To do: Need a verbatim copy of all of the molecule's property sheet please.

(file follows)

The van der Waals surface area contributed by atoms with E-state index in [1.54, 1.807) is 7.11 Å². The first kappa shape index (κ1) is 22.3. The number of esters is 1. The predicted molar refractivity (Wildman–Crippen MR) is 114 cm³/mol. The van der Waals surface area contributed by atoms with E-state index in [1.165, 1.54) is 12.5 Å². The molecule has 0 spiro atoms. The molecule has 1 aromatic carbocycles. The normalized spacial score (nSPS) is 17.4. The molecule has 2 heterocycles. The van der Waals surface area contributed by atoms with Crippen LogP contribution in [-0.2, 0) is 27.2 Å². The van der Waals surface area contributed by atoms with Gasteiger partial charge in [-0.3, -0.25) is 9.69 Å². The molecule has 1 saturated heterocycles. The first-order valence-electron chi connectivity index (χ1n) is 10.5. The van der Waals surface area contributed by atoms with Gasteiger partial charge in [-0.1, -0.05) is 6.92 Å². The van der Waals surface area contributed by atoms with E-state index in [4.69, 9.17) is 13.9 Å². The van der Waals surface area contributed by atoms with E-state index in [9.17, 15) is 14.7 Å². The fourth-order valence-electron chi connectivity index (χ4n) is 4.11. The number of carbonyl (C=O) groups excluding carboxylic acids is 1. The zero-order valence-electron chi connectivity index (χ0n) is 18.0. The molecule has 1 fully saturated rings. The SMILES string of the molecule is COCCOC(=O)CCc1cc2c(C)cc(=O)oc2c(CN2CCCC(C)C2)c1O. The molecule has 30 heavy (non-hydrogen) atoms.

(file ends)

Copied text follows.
The van der Waals surface area contributed by atoms with E-state index in [1.54, 1.807) is 7.11 Å². The first kappa shape index (κ1) is 22.3. The number of esters is 1. The predicted molar refractivity (Wildman–Crippen MR) is 114 cm³/mol. The van der Waals surface area contributed by atoms with E-state index in [1.165, 1.54) is 12.5 Å². The molecule has 0 spiro atoms. The molecule has 1 aromatic carbocycles. The normalized spacial score (nSPS) is 17.4. The molecule has 2 heterocycles. The van der Waals surface area contributed by atoms with Crippen LogP contribution in [-0.2, 0) is 27.2 Å². The van der Waals surface area contributed by atoms with Gasteiger partial charge in [-0.3, -0.25) is 9.69 Å². The molecule has 1 saturated heterocycles. The first-order valence-electron chi connectivity index (χ1n) is 10.5. The van der Waals surface area contributed by atoms with Gasteiger partial charge in [-0.1, -0.05) is 6.92 Å². The van der Waals surface area contributed by atoms with E-state index in [4.69, 9.17) is 13.9 Å². The van der Waals surface area contributed by atoms with E-state index in [9.17, 15) is 14.7 Å². The fourth-order valence-electron chi connectivity index (χ4n) is 4.11. The number of carbonyl (C=O) groups excluding carboxylic acids is 1. The zero-order valence-electron chi connectivity index (χ0n) is 18.0. The molecule has 1 fully saturated rings. The SMILES string of the molecule is COCCOC(=O)CCc1cc2c(C)cc(=O)oc2c(CN2CCCC(C)C2)c1O. The molecule has 30 heavy (non-hydrogen) atoms.